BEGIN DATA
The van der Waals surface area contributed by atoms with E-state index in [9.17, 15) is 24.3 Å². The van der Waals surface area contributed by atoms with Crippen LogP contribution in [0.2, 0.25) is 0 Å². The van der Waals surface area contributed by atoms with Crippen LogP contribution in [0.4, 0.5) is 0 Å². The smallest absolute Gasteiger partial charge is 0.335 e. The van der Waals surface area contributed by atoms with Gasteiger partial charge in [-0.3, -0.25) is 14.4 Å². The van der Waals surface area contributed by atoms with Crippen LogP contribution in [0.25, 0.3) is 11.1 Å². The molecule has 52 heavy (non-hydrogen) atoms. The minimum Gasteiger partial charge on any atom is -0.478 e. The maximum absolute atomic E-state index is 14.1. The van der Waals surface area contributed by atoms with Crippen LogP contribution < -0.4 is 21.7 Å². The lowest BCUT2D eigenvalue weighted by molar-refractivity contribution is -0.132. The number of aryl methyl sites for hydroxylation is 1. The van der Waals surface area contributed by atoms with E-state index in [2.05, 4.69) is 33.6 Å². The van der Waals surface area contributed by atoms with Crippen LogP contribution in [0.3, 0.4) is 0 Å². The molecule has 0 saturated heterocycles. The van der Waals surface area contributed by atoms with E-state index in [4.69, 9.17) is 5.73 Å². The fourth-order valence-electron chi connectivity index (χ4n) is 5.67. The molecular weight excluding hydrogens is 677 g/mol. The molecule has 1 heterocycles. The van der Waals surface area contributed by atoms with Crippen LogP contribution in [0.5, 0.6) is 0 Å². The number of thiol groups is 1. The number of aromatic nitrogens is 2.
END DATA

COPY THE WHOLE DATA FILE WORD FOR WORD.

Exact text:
The van der Waals surface area contributed by atoms with E-state index in [9.17, 15) is 24.3 Å². The van der Waals surface area contributed by atoms with Crippen LogP contribution in [0.2, 0.25) is 0 Å². The van der Waals surface area contributed by atoms with Crippen LogP contribution in [0.4, 0.5) is 0 Å². The smallest absolute Gasteiger partial charge is 0.335 e. The van der Waals surface area contributed by atoms with Gasteiger partial charge in [-0.3, -0.25) is 14.4 Å². The van der Waals surface area contributed by atoms with Crippen LogP contribution in [0.25, 0.3) is 11.1 Å². The molecule has 52 heavy (non-hydrogen) atoms. The minimum Gasteiger partial charge on any atom is -0.478 e. The maximum absolute atomic E-state index is 14.1. The van der Waals surface area contributed by atoms with Crippen LogP contribution < -0.4 is 21.7 Å². The lowest BCUT2D eigenvalue weighted by molar-refractivity contribution is -0.132. The number of aryl methyl sites for hydroxylation is 1. The van der Waals surface area contributed by atoms with E-state index in [2.05, 4.69) is 33.6 Å². The van der Waals surface area contributed by atoms with Crippen LogP contribution in [0.3, 0.4) is 0 Å². The molecule has 0 saturated heterocycles. The van der Waals surface area contributed by atoms with E-state index in [4.69, 9.17) is 5.73 Å². The fourth-order valence-electron chi connectivity index (χ4n) is 5.67. The molecular weight excluding hydrogens is 677 g/mol. The molecule has 1 heterocycles. The van der Waals surface area contributed by atoms with Crippen LogP contribution in [0.5, 0.6) is 0 Å². The number of thiol groups is 1. The number of aromatic nitrogens is 2.